Implantable defibrillators lower risk of
death in older heart patients
21 January 2009
Implantable cardioverter defibrillators (ICDs) can improve survival
in patients with heart damage — even those in their 70s — according to
research reported in Circulation: Cardiovascular Quality and
Implanted ICDs reduced the risk of dying by 30% in patients younger
than 65 years old, 65 to 74, and 75 and older, said Paul Chan, MD, lead
author of the study and assistant professor at the Mid-America Heart
Institute and the University of Missouri in Kansas City.
Patients who have damaged heart muscle that results in diminished
pumping action — called left ventricular systolic dysfunction — are
candidates for ICDs to prevent death from life-threatening arrhythmias.
The tiny devices are implanted under the skin and connected to the heart
muscle by electrodes. An ICD automatically shocks the heart back into
normal rhythm when the ICD detects life-threatening rhythms.
Previous studies of ICDs have been conducted in patients who are
primarily younger than 75, and who have few complications such as
diabetes, chronic obstructive lung disease or a history of stroke.
This primary prevention study recruited 986 consecutive patients who
had diminished left ventricular function — meaning the pumping chamber
of the heart was functioning at no more than 35% of capacity. Patients
were treated from March 2001 though June 2005 and followed through March
Researchers compared outcomes of 500 patients who received ICDs to
those who didn't receive the devices. The median age of patients was 67.
This was about seven years older than participants in an earlier study
that investigated the use of ICDs in patients with heart failure (the
SCD-HeFT trial) and about three years older than participants in a study
that reported on the use of ICDs in patients who had heart attacks (the
Researchers said theirs was one of the first studies to examine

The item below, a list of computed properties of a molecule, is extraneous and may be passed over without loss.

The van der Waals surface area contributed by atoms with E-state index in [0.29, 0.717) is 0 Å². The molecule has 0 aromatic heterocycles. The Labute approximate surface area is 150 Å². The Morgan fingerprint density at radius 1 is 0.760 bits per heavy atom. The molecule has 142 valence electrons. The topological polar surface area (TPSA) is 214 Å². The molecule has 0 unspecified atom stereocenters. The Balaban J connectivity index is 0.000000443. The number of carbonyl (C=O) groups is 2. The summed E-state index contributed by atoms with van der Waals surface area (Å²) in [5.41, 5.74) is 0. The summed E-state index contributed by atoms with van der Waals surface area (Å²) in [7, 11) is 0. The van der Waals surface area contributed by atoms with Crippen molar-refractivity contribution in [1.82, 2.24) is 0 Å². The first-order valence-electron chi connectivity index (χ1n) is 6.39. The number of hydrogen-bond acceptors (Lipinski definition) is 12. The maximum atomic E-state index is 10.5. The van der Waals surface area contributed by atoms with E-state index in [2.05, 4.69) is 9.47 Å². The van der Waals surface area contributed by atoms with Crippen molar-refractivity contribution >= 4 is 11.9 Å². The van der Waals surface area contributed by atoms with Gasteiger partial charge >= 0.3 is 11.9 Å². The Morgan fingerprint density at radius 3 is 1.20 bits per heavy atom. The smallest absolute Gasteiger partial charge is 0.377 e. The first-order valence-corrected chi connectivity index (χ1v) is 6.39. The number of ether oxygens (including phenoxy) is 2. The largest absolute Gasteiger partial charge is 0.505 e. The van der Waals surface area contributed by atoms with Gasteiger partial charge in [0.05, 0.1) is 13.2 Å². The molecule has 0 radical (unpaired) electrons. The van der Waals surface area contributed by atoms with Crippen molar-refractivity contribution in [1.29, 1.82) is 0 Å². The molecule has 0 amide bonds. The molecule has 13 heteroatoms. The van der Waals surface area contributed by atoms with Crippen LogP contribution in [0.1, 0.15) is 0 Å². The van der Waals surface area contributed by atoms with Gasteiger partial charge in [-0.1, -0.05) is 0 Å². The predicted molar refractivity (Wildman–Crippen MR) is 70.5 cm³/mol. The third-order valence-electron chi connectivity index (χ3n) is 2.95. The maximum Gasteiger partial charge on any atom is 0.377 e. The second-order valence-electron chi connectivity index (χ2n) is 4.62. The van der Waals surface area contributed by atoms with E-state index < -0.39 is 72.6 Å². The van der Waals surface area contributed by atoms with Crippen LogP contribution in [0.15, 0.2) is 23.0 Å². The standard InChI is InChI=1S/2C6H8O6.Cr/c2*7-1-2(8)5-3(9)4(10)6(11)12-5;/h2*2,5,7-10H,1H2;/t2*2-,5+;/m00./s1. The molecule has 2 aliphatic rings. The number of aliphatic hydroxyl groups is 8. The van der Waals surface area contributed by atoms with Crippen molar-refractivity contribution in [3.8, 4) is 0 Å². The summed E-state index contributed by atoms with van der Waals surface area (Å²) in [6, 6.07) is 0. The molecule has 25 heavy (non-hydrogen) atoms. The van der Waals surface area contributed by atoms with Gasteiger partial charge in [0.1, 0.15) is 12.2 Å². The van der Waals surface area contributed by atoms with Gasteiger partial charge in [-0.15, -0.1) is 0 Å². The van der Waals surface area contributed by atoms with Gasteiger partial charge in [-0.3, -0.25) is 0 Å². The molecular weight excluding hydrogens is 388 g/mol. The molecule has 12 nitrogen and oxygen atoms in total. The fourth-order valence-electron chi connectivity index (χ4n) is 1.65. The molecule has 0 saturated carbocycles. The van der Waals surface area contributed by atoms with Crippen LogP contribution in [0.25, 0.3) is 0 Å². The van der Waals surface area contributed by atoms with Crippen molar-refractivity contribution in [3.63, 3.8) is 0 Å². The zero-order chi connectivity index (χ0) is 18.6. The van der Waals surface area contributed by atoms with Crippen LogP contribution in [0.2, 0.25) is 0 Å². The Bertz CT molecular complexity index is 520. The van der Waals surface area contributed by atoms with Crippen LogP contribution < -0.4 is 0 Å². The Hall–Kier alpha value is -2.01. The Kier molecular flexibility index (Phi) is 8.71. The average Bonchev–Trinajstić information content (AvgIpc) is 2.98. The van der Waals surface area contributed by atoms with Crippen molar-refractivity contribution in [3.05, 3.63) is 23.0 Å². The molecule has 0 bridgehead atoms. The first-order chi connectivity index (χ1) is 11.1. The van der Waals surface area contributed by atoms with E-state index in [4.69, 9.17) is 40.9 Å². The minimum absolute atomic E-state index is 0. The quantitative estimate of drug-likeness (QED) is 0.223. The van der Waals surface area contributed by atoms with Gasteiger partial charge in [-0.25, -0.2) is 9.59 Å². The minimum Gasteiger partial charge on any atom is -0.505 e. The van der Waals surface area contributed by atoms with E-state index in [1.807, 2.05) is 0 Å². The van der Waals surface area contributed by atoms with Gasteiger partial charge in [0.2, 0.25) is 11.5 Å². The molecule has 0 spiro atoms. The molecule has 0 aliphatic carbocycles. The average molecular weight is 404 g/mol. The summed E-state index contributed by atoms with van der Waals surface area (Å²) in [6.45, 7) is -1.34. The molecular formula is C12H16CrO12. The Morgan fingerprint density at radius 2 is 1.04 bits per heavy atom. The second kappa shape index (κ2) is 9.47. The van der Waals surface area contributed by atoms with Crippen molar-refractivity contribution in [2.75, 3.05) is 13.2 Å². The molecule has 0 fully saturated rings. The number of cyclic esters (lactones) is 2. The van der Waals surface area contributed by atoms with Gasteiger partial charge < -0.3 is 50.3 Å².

whether the benefits of ICDs from controlled clinical trials apply to
real-world patients. Their study was also the first to examine a
clinically well-characterized primary prevention group with patients of
both ischemic and non-ischemic causes of heart damage with more than
three years of follow-up.
"We sought to determine the effectiveness of ICDs in real-world
patients who are older and have multiple co-existing illnesses," Chan
Overall, 238 deaths occurred — 130 (26.7%) in the non-ICD group and
108 (21.6%) in the ICD group. Of these, 116 were attributed to
arrhythmia — 67 (13.7%) in the non-ICD group and 49 (9.8%) in the ICD
"The ICD reduced all-cause mortality by 30% compared with patients
who didn't receive ICDs," Chan said. "The use of ICDs in general
practice reduced mortality similar to the levels seen in clinical
trials. And, the use of ICDs in older patients and patients with
comorbidities reduced mortality both in relative and absolute terms."
When researchers studied patients age 75 or older, they found that
the level of survival benefit remained intact. But the benefit
diminished when age was combined with multiple disease conditions.
The caveat, Chan said, was that "cost effectiveness estimates for ICD
therapy in this study population depended upon both the degree and the
number of comorbidities." Chan and his colleagues also reported in the
paper cost-effectiveness estimates for the use of ICD therapy by age and
The study was limited because of the relatively few patients in their
80s. "I feel comfortable applying the findings to septuagenarians, but
we continue to have limited data on ICD use among octogenarians," Chan
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